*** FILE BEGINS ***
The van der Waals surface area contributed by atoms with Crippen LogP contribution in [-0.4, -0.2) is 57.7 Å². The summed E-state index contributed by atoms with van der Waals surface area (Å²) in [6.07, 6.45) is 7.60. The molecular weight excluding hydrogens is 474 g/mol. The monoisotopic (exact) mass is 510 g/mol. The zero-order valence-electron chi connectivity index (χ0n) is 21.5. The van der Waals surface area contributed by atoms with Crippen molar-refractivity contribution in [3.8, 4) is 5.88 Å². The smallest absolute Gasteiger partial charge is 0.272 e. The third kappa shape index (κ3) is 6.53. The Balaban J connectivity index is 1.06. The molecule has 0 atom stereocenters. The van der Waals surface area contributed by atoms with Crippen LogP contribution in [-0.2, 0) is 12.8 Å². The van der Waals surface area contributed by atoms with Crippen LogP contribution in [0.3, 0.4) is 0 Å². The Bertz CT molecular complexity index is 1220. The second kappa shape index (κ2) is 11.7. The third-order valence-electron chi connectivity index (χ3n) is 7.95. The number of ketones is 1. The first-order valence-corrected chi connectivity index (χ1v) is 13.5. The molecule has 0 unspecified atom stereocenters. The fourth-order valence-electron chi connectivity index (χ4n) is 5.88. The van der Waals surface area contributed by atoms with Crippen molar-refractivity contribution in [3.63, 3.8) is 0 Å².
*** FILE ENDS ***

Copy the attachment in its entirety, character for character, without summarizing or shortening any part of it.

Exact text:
The van der Waals surface area contributed by atoms with Crippen LogP contribution in [-0.4, -0.2) is 57.7 Å². The summed E-state index contributed by atoms with van der Waals surface area (Å²) in [6.07, 6.45) is 7.60. The molecular weight excluding hydrogens is 474 g/mol. The monoisotopic (exact) mass is 510 g/mol. The zero-order valence-electron chi connectivity index (χ0n) is 21.5. The van der Waals surface area contributed by atoms with Crippen molar-refractivity contribution in [3.8, 4) is 5.88 Å². The smallest absolute Gasteiger partial charge is 0.272 e. The third kappa shape index (κ3) is 6.53. The Balaban J connectivity index is 1.06. The molecule has 0 atom stereocenters. The van der Waals surface area contributed by atoms with Crippen LogP contribution in [-0.2, 0) is 12.8 Å². The van der Waals surface area contributed by atoms with Crippen LogP contribution in [0.3, 0.4) is 0 Å². The Bertz CT molecular complexity index is 1220. The second kappa shape index (κ2) is 11.7. The third-order valence-electron chi connectivity index (χ3n) is 7.95. The number of ketones is 1. The first-order valence-corrected chi connectivity index (χ1v) is 13.5. The molecule has 0 unspecified atom stereocenters. The fourth-order valence-electron chi connectivity index (χ4n) is 5.88. The van der Waals surface area contributed by atoms with Crippen molar-refractivity contribution in [3.63, 3.8) is 0 Å².